The graphs below are idealized versions of the graphs you thought about in Question 1. They show how the amount of light emitted by a star should vary with the light’s wavelength. The curves show the amount of light emitted as a function of wavelength for two stars: one with a peak wavelength of 4000 Angstroms (top) and one with a peak wavelength of 6400 Angstroms (bottom).
So analyzing the wavelengths of light that stars give off offers an answer to the question from the last section: stars appear different colors because they emit different amounts (proportions) of light at different wavelengths.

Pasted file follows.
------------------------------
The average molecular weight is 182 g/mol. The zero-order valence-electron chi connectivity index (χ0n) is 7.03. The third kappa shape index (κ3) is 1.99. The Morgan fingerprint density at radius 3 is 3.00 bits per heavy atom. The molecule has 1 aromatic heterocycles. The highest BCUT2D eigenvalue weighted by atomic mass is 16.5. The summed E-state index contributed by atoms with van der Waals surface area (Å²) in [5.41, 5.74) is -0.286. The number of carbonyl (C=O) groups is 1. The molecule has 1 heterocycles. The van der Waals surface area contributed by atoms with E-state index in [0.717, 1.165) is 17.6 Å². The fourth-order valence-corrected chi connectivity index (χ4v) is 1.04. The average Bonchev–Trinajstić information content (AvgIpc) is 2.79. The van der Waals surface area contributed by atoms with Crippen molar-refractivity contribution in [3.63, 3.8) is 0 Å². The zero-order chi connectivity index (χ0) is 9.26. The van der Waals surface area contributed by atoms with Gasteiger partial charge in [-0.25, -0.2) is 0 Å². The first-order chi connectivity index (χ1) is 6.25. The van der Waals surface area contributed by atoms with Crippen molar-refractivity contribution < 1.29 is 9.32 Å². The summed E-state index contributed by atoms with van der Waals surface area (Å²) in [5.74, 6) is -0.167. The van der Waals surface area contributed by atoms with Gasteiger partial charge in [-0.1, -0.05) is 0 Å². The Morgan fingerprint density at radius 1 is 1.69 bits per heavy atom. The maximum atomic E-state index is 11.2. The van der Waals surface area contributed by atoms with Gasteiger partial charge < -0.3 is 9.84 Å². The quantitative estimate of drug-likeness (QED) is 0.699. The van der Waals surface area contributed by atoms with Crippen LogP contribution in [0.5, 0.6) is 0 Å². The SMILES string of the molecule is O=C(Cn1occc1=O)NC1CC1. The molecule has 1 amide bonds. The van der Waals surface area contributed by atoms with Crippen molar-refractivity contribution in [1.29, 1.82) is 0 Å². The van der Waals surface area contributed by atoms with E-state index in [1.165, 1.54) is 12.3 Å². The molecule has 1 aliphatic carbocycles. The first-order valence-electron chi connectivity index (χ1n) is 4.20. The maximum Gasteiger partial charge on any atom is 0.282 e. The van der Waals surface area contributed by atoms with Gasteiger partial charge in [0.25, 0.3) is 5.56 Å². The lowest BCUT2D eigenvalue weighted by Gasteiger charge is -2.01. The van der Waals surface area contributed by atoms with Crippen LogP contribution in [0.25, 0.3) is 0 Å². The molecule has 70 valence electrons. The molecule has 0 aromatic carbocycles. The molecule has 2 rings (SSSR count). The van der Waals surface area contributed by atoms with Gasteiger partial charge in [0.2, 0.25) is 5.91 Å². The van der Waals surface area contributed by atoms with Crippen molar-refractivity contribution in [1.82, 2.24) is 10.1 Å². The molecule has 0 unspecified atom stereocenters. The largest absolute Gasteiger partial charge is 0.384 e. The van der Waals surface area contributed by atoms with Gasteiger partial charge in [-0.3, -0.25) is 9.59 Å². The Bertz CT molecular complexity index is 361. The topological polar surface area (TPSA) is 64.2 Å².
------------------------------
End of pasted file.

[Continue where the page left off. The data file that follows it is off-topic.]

Did you Know?
The Big Question
Now you see that stars look to be different colors because they have different peak wavelengths of radiation. But you might be wondering why stars have different peak wavelengths in the first place. Similarly, since all you can ever know about a star is the light that arrives on Earth, can you use a star’s peak wavelength to learn something important about the star? Yes, you can. Click Next to find out how.